Pyeongchang South Korea

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Jim Paek helping lead the growth of hockey in South Korea

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Jim Paek bowed his head and pumped both fists as one of his assistants, former NHLer Richard Park, celebrated beside him. Sanghoon Shin’s shootout goal versus Ukraine during last April’s Division I – Group A IIHF World Championship didn’t secure just any win — it was a victory that meant South Korea would continue its rise in international hockey and be promoted to the top division for the 2018 tournament, playing against the likes of the United States, Canada and Finland.

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Three months after wrapping up the 2010-11 American Hockey League season as an assistant with the Grand Rapids Griffins, Paek’s home country of South Korea was awarded the 2018 Winter Olympics. Three years later, the Seoul native was tapped to become the country’s men’s ice hockey coach.

Before he accepted the job, Paek reached out Curt Fraser, a fellow assistant in Grand Rapids and former head coach of the Belarusian national team. Fraser bestowed plenty of wisdom from his two-year international experience.

“It’s a different world. North American hockey, NHL hockey, American League hockey to international, you’re stepping into a different territory,” Paek recently told Pro Hockey Talk. “He gave me some great advice on how to control it, what to look for, how to prepare yourself, those type of things. But the biggest thing is he said, ‘Jim, it’s a great experience for you,’ and it sure has been. I’ve enjoyed every minute of this.”

[‘Olympics Are a Start’: Stanley Cup Winner Builds New South Korean Hockey Dreams]

Paek’s playing career ended in 2003, and as he got closer to hanging up his skates he knew he wanted to stay involved in the sport. He loved teaching, which showed when as a veteran player he would do extra work with young teammates after practices. He knew the next step in his hockey life would be to enter the coaching ranks. His start came with a year in the World Hockey Association 2 and then a season behind the bench with an Ohio high school team. In 2005, he moved up the ranks as an assistant on Greg Ireland’s staff in Grand Rapids.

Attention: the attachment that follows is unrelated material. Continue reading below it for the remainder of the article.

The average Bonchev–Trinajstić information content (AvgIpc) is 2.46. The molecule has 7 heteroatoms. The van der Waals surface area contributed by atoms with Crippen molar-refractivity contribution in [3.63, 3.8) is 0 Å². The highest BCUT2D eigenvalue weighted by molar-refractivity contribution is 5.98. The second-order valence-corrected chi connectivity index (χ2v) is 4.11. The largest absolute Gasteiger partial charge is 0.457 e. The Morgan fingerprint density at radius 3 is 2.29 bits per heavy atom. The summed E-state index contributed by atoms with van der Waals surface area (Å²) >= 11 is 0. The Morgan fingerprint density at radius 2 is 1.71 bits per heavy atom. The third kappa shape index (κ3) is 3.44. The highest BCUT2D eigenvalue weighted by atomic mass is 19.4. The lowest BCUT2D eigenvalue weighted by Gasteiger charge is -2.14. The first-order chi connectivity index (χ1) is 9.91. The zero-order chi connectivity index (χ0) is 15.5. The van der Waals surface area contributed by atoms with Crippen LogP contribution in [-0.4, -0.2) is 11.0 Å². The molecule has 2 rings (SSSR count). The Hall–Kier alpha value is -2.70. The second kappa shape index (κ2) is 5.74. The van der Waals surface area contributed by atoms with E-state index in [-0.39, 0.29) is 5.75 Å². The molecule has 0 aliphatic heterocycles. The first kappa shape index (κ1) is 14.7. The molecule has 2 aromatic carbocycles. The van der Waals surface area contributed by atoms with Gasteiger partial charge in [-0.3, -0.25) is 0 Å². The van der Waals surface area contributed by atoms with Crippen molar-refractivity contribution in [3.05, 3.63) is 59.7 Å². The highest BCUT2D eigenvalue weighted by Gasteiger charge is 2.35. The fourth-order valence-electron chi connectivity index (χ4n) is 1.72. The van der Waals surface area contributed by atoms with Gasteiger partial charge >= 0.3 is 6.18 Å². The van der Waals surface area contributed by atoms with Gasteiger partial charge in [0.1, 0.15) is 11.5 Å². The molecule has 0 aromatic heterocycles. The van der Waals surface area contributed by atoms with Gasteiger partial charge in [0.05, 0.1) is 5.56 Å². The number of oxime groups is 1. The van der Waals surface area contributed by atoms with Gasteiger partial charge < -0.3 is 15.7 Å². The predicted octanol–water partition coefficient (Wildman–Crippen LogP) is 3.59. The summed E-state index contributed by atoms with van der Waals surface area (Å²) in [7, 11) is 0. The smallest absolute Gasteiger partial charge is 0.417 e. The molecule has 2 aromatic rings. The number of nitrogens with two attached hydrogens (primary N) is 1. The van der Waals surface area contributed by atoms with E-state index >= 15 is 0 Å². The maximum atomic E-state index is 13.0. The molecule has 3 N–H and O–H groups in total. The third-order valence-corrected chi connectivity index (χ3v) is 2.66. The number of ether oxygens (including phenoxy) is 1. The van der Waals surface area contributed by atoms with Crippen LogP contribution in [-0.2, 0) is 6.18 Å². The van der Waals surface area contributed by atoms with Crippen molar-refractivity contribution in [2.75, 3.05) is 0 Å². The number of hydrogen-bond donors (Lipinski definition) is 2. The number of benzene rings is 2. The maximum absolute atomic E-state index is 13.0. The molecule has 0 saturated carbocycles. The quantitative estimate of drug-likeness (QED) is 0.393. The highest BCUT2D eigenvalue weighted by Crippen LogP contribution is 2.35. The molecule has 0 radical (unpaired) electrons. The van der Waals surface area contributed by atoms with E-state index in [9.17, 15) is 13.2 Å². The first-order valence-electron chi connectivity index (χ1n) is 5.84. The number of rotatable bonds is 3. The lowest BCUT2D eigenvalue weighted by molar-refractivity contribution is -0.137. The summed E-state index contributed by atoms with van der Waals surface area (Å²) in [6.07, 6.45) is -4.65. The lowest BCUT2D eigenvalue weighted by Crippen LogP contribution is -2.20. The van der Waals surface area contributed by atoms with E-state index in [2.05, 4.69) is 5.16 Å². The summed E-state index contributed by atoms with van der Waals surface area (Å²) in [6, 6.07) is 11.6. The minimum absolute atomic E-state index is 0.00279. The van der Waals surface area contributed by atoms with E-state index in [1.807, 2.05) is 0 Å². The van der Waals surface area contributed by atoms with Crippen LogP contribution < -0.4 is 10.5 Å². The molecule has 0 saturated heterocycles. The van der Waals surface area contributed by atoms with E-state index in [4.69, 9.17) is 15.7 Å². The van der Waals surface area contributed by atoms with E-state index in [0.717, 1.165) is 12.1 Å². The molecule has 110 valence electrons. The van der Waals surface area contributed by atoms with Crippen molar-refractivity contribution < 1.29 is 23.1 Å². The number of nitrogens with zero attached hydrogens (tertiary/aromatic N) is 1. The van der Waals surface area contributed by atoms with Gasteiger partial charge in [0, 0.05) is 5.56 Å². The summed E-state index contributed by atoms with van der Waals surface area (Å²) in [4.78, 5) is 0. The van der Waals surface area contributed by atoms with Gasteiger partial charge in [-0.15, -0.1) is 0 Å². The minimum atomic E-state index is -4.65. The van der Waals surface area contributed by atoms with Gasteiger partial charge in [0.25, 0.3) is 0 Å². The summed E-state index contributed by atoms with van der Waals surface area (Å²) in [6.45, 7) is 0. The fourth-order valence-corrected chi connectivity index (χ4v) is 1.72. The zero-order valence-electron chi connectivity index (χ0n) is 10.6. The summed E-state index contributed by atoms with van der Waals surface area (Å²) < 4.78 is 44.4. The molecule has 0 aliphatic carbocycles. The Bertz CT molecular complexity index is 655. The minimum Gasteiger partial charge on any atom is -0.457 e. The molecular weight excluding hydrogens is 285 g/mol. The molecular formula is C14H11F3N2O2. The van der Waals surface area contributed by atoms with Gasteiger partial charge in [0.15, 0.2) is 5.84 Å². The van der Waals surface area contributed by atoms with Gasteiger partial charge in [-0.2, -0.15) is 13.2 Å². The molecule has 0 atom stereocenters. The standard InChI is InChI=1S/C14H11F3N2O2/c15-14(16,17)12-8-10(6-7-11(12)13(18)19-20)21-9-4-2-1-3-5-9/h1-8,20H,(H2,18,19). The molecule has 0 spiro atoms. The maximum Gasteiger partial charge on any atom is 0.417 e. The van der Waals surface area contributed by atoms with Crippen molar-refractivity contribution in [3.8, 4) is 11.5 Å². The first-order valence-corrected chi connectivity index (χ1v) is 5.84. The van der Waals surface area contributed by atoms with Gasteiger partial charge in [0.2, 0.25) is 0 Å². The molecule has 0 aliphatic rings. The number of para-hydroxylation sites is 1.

From ‘Badger’ Bob Johnson to Scotty Bowman, Paek was educated by some of the game’s best coaches, and each have had an influence on his approach and style today.

“To be able to have those great coaches coach me, I’d be a fool not to take the positives from what they taught,” he said. “But I think the key component to that is what I’ve tried to do is take all the positives from all the coaches that I’ve know over the years, all the way to even my minor atom amateur days, to all the way up to my coaching days [with] Jeff Blashill, so a combination of everybody, but to try to make it your own and not be them. Not be a ‘Badger’ Bob, not be a Scotty Bowman — try to fit that into my personality and use that in a positive way.”

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As Paek and South Korea await their first Olympic game on Feb. 15, the preparation continues. Earlier this month they participated in the Euro Ice Hockey Challenge, losing their three games to Denmark, Norway and host Austria. In December they’ll travel to Moscow for the Channel One Cup and play against Canada, Finland and Sweden. It’s getting to be crunch time and these games erve as valuable experience for his players.

Most of the roster is set, which will feature a mix of South Koreans and Americans and Canadians. Some would call the North American players who came over and earned citizenship to join the national team “imports,” but Paek sees it differently.

“I really don’t like that term ‘imports,’” he said. “The Canadian guys and American players that we have have been in this country for many years… Brock Radunske has been here like eight years. He’s been here longer than me. In my eyes I see 25 Korean players that are playing hockey in Korea, that are preparing for the Olympics, their dreams, their goals.”

Those North Americans who came over aren’t ringers. As Paek said, most have been in South Korea for years and used their time in the Asia League Ice Hockey to grow and develop the sport. They’ve adjusted to life in a new country, become immerse in the culture and helped improve the quality of hockey.